Wednesday, 27 January 2016

Review - Doctor Who: The 11th Doctor (Vol. 2) # 5

Doctor Who: The 11th Doctor (Vol. 2) # 5
"The Judas Goatee"
Written by: Si Spurrier
Art by: Warren Pleece
Colours by: Hi-Fi

After last issue's tease that the Master may be the architect behind the conspiracy framing the Doctor for despicable war-crimes during the Time War, this follow-up adventure from Si Spurrier and Warren Pleece sees the Doctor take his unlikely group of companions to yet another far-flung planet in order to get some tangible evidence that points to the Master's involvement. Spurrier certainly captures the multi-tasking element of the Doctor's personality well as the narrative feels just as layered as Inception, with multiple reasons for their diversion disclosed along the way. This frenetic scripting ensures that the reader gets caught up in the whirlwind of chaos left in the wake of the Doctor, creating a sense of urgency to this storyline as they struggle to catch up with a lead character who is several moves ahead, yet still trailing behind his greatest nemesis.  With the Doctor presented as distant and distracted, the series' gang of supporting characters prove all the more vital, acting as the reader's window into the action and allowing Spurrier (and Williams) the chance to explain their wonderfully complex plot to the layman. It's a technique often used in the TV show itself, and it's great to see it employed with great effect in comic book form.

I've admired Titan Comics' restraint in keeping the iconic Doctor Who monsters off the printed page, apart from some minor exceptions in the Weeping Angels and Cybermen, but it was great to see the Sontarans make their Titan Comics debut. It was a brilliantly placed cameo – not only was it a nice nod for the fans, but the concept of a war over facial hair works perfectly with identical clone armies of the Sontarans. This issue also gives us our first glimpse of the Master, albeit in silhouette, and judging from the goatees sported by the renegade Sontarans, I'm guessing we're going to see the classic iteration of the character, rather than John Simm or Michelle Gomez's incarnations. This decision certainly appeals to me, as I find the Roger Delgado version to be the definitive take on the character and I think the goatee perfectly defines the villainous nature of the Master.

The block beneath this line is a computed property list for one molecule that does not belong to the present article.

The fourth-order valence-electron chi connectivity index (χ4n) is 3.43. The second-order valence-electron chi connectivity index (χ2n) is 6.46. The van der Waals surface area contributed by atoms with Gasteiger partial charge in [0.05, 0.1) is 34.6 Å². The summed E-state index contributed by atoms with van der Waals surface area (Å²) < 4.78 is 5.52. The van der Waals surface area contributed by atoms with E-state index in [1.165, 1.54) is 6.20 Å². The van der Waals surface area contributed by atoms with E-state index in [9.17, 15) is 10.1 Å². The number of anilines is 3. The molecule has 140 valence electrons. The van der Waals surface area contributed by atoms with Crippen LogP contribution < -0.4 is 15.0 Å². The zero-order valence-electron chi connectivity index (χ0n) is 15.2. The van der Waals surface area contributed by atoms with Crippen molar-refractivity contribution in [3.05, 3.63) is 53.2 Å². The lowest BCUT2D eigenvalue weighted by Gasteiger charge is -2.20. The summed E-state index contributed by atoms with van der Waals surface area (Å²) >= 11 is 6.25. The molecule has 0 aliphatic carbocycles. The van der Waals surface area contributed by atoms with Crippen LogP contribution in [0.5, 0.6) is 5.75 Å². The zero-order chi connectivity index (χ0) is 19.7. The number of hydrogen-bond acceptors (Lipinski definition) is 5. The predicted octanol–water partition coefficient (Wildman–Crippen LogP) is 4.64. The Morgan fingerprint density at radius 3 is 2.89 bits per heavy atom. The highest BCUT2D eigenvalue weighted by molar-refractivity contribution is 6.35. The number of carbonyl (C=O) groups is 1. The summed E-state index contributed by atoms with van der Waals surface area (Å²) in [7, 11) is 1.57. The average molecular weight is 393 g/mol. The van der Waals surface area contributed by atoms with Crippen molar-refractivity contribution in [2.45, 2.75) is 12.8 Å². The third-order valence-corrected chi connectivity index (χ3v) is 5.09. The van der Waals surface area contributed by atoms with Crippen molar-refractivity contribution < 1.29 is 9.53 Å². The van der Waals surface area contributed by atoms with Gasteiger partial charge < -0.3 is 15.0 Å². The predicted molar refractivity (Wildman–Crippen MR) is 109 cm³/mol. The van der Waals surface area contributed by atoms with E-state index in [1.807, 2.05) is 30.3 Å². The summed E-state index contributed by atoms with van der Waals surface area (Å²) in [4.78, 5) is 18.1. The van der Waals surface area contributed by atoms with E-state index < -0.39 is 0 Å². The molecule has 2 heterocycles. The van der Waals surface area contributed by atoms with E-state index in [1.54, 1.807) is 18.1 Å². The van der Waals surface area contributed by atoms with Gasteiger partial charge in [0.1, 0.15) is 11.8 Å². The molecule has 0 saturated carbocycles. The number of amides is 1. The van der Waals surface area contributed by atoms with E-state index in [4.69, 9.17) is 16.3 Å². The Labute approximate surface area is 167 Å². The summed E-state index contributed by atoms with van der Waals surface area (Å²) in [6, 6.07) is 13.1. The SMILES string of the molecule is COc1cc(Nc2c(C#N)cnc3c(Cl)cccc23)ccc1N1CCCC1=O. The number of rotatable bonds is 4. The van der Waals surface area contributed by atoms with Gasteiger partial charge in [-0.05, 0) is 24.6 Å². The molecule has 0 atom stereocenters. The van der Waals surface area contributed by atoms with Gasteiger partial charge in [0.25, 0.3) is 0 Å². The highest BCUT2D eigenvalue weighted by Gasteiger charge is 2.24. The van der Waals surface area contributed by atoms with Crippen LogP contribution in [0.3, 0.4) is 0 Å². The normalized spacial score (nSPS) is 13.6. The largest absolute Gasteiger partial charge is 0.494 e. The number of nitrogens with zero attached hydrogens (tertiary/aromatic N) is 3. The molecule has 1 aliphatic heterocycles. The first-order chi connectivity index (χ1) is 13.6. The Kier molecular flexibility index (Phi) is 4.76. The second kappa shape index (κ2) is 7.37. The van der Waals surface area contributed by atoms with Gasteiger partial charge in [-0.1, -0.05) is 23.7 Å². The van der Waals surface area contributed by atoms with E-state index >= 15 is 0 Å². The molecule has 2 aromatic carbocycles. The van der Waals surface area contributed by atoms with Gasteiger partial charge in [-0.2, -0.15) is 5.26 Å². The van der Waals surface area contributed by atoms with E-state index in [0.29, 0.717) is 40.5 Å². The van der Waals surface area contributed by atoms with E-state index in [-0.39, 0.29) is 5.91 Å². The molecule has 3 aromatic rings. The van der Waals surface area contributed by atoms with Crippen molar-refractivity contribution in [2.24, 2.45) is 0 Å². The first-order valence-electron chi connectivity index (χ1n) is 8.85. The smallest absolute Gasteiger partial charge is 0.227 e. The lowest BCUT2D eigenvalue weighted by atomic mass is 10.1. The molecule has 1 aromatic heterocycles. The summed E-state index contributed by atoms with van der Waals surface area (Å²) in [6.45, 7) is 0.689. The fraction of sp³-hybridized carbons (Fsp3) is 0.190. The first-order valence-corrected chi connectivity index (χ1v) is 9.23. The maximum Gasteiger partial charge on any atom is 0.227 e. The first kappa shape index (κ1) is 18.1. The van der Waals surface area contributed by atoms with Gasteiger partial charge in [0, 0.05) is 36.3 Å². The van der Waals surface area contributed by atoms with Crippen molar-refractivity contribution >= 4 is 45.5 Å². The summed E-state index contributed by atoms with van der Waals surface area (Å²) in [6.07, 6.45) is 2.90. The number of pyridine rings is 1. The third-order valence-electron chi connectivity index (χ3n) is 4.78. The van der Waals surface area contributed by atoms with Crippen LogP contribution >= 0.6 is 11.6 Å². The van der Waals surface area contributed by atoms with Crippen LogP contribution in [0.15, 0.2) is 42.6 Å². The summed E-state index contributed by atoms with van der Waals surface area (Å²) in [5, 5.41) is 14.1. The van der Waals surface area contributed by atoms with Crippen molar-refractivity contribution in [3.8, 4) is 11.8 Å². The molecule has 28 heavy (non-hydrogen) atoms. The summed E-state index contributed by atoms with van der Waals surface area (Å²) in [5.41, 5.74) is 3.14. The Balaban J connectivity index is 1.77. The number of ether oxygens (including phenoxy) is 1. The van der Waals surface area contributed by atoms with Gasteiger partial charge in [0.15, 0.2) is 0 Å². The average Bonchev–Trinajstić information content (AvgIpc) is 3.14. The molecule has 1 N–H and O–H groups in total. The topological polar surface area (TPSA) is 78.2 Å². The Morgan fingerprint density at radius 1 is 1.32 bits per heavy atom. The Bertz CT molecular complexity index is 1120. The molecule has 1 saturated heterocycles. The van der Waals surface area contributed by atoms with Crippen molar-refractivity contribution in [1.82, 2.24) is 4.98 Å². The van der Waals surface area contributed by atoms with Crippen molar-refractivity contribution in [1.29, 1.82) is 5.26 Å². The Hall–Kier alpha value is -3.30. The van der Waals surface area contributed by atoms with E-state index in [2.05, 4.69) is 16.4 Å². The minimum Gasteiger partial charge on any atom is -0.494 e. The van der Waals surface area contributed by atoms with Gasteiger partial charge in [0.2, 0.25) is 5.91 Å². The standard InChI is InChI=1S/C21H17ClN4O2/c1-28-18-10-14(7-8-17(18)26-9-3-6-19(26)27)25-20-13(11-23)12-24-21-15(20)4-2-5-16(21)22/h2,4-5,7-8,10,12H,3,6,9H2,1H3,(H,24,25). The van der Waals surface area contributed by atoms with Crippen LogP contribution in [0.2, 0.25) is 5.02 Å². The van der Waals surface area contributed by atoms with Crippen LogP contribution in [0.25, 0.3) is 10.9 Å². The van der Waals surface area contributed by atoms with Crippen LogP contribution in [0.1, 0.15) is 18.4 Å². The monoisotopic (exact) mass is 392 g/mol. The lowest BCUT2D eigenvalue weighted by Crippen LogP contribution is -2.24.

In a rather surprising move, a third character from the TV series makes a cameo appearance at the end of this adventure as the Doctor and his companions break into the Stormcage prison to meet with River Song. It's a fantastic cliff-hanger and an inspired decision from the series writers as I'm sure River's presence will add a whole new dimension to the series, especially if she joins the team as a companion for the remainder of the story-arc. While River may be a somewhat divisive character amongst the Whovian fan-base, I am looking forward to seeing what her strong personality can bring to the series' status-quo. It's also quite a timely appearance given the recent Christmas Special, “The Husbands of River Song” and the Big Finish audio series, “The Diary of River Song – Series One”. It seems that years after her death, the character is still casting a heavy shadow over the Doctor Who franchise.

Whereas the first year of adventures merely dabbled with the TV show's monsters with appearances of the Nimon and the Cybermen, this second year of adventures feels firmly entrenched in the show's continuity referencing not only the Time War and War Doctor, but also bringing characters such as The Master, Sontarans and River Song into the mix. I'm a sucker for stories set during the gap between “Doctor Who: The Movie” and “Rose”, so it's great to see this era explored in spin-off media, especially since it seems the series is keen to move on and away from the Time War. With this increased focus on the War Doctor and the hidden adventures he underwent between “The Night of the Doctor” and his appearances in “The Day of the Doctor”, it would be great if Titan Comics released a War Doctor series, possibly once its Eighth Doctor mini-series has come to an end. Back to this series, I am thoroughly enjoying each issue of the Eleventh Doctor series as Spurrier and Williams spin together a rich tapestry of adventure filled with plenty of twists and turns. It's absolutely brilliant storytelling and essential reading for fans of the Doctor Who mythology.


Score - 9.5 out of 10

Doctor Who: The Eleventh Doctor (Vol. 2) # 5 is now available in all good comic shops, including Forbidden Planet, as well as on the Comixology website. Be sure to put in a standing order for the upcoming issues in the series when you pick up your copy!

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